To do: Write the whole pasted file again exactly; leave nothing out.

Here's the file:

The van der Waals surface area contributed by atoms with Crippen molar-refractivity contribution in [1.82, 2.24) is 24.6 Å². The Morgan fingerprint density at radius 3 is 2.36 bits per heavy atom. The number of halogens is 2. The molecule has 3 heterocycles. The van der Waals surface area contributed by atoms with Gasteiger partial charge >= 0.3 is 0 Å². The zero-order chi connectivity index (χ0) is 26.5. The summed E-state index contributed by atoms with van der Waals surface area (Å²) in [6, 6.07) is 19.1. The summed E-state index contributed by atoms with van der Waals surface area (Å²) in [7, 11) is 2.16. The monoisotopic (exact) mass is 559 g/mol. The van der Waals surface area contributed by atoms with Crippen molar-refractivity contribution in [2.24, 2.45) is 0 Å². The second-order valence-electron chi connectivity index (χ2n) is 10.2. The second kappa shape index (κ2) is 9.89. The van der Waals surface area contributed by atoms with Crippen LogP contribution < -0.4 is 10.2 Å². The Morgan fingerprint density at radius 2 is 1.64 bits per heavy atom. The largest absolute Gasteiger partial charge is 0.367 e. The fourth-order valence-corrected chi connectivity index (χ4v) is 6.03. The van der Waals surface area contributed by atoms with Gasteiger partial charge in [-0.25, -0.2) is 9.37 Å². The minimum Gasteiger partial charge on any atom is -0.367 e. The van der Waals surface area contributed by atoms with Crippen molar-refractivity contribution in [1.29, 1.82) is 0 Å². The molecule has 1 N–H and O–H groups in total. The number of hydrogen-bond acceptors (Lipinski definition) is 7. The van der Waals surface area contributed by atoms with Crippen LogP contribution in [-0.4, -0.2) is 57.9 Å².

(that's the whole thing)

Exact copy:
The van der Waals surface area contributed by atoms with Crippen molar-refractivity contribution in [1.82, 2.24) is 24.6 Å². The Morgan fingerprint density at radius 3 is 2.36 bits per heavy atom. The number of halogens is 2. The molecule has 3 heterocycles. The van der Waals surface area contributed by atoms with Gasteiger partial charge >= 0.3 is 0 Å². The zero-order chi connectivity index (χ0) is 26.5. The summed E-state index contributed by atoms with van der Waals surface area (Å²) in [6, 6.07) is 19.1. The summed E-state index contributed by atoms with van der Waals surface area (Å²) in [7, 11) is 2.16. The monoisotopic (exact) mass is 559 g/mol. The van der Waals surface area contributed by atoms with Crippen molar-refractivity contribution in [2.24, 2.45) is 0 Å². The second-order valence-electron chi connectivity index (χ2n) is 10.2. The second kappa shape index (κ2) is 9.89. The van der Waals surface area contributed by atoms with Crippen LogP contribution < -0.4 is 10.2 Å². The Morgan fingerprint density at radius 2 is 1.64 bits per heavy atom. The largest absolute Gasteiger partial charge is 0.367 e. The fourth-order valence-corrected chi connectivity index (χ4v) is 6.03. The van der Waals surface area contributed by atoms with Gasteiger partial charge in [-0.25, -0.2) is 9.37 Å². The minimum Gasteiger partial charge on any atom is -0.367 e. The van der Waals surface area contributed by atoms with Crippen molar-refractivity contribution in [1.29, 1.82) is 0 Å². The molecule has 1 N–H and O–H groups in total. The number of hydrogen-bond acceptors (Lipinski definition) is 7. The van der Waals surface area contributed by atoms with Crippen LogP contribution in [-0.4, -0.2) is 57.9 Å².